My body performed it’s usual magic trick of waking up a few moments before the pre-programmed alarm clock this morning. I silently switched it off, and crept down-stairs. All clean underwear was on the folded washing mountain downstairs (which may fall on somebody one day, and necessitate a caving team to dig them out of the underwear, sock, and bra landslide), so I crept downstairs half-naked, hoping the children would not magically wake up and catch me running past with my hands over my bits and pieces.
I got away with it.
Half an hour later I was through the shower, and had wandered to the local petrol station (gas station, if you are in the US), which happens to also double as a grocery story. I returned home with bread, ham, cheese, olive spread, and various other items to help assemble lunchboxes for the children. Given my pressing schedule to get through the morning routine and get to the railway station, guess who naturally ended up in the queue being served by the guy that had never worked on a checkout before? He got elbowed out of the way while randomly trying to re-program the entire system by accident.
Things went downhill fast at home, with Miss 13 refusing to get out of bed. I half heard the threats and screams of “I HATE YOU” from the kitchen, and didn’t really dare show my face. Apparently she went to school at lunchtime, and has had the world taken from her – no phone, no video games, no television, and so on – for quite a few days. I left for the railway station, not really knowing how things were going to pan out.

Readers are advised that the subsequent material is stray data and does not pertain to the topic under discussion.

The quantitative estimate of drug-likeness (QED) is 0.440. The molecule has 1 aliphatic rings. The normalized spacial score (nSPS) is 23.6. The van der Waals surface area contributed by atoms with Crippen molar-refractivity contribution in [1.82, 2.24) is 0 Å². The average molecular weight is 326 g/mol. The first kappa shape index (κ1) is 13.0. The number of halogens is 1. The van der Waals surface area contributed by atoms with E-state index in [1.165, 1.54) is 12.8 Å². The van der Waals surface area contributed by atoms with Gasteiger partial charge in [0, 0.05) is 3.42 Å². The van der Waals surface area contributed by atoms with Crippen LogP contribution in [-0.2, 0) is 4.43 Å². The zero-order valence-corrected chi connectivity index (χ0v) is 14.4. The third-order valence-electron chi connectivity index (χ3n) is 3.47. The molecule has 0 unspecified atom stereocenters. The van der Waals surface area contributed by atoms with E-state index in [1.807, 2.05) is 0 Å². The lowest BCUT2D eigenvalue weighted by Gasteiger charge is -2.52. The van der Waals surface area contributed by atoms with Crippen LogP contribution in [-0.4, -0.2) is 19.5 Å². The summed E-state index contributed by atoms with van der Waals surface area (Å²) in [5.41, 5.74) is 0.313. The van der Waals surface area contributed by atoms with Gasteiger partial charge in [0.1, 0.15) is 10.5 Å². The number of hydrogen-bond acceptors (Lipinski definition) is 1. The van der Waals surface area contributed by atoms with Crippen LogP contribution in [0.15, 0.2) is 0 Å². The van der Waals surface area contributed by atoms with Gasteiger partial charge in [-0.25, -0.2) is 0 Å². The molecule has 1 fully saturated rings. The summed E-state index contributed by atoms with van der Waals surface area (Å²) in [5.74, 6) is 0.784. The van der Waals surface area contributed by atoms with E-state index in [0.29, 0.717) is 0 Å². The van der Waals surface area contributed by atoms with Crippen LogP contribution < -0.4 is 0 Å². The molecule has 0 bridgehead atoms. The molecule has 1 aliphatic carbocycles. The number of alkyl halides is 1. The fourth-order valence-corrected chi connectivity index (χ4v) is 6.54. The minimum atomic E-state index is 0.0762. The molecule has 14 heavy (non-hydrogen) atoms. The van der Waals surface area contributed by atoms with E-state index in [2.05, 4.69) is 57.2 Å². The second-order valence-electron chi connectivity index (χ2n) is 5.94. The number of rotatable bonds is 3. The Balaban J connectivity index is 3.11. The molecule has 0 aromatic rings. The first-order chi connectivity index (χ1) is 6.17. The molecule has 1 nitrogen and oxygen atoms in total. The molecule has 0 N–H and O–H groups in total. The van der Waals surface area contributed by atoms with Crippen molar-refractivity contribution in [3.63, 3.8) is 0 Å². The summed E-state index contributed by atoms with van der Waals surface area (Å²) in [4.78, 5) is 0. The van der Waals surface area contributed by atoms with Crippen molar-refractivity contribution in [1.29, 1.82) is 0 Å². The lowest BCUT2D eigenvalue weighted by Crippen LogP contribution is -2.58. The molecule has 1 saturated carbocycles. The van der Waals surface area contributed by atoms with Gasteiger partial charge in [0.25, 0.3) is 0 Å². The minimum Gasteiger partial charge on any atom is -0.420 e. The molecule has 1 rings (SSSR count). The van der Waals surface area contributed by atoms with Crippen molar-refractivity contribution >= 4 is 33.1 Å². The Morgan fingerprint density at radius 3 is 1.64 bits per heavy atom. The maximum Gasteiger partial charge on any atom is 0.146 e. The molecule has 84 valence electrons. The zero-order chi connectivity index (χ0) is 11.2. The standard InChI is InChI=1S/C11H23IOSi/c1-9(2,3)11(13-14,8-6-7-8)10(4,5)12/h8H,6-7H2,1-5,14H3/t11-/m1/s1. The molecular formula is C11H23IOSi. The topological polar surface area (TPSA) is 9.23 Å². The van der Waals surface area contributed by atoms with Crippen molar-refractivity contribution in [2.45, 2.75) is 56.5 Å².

After a number of trains that miraculously connected, I arrived at a far-flung railway station bedecked in a warm coat, and my Hufflepuff scarf. While walking across the station concourse a voice shouted out “GOOD MORNING!”. I looked around, and saw a girl working in a coffee stand waving at me with a huge smile. It turned out she had recognised the scarf, and grinned the entire time she made me a coffee.
I’m not really sure how the economics of rail travel work, but somehow I was one of about five people that boarded a ten carriage train towards my destination. If we conservatively estimate that each carriage can probably carry a hundred people, the train was something like 0.05% filled. How does that even happen?
It’s perhaps worth mentioning that part of my journey involved walking really rather quickly between two stations in Windsor – where Her Majesty the Queen lives. I skirted the edge of the castle between the stations, and marvelled at the numbers of American and Japanese tourists milling around – even at that time in the morning. I didn’t think to look at the flagpole to see if she was in or not.
After several hours on-site (which… yada yada yada… I can’t tell you about), every single train failed to connect on the way home. I ended up standing around on railway station platforms, messaging a distant friend that I’ve not spoken to in ages. She distracted me for much of the journey, until I arrived at a nearby station and realised I had not eaten anything all day (I still haven’t – I’m being good, and hanging on until dinner).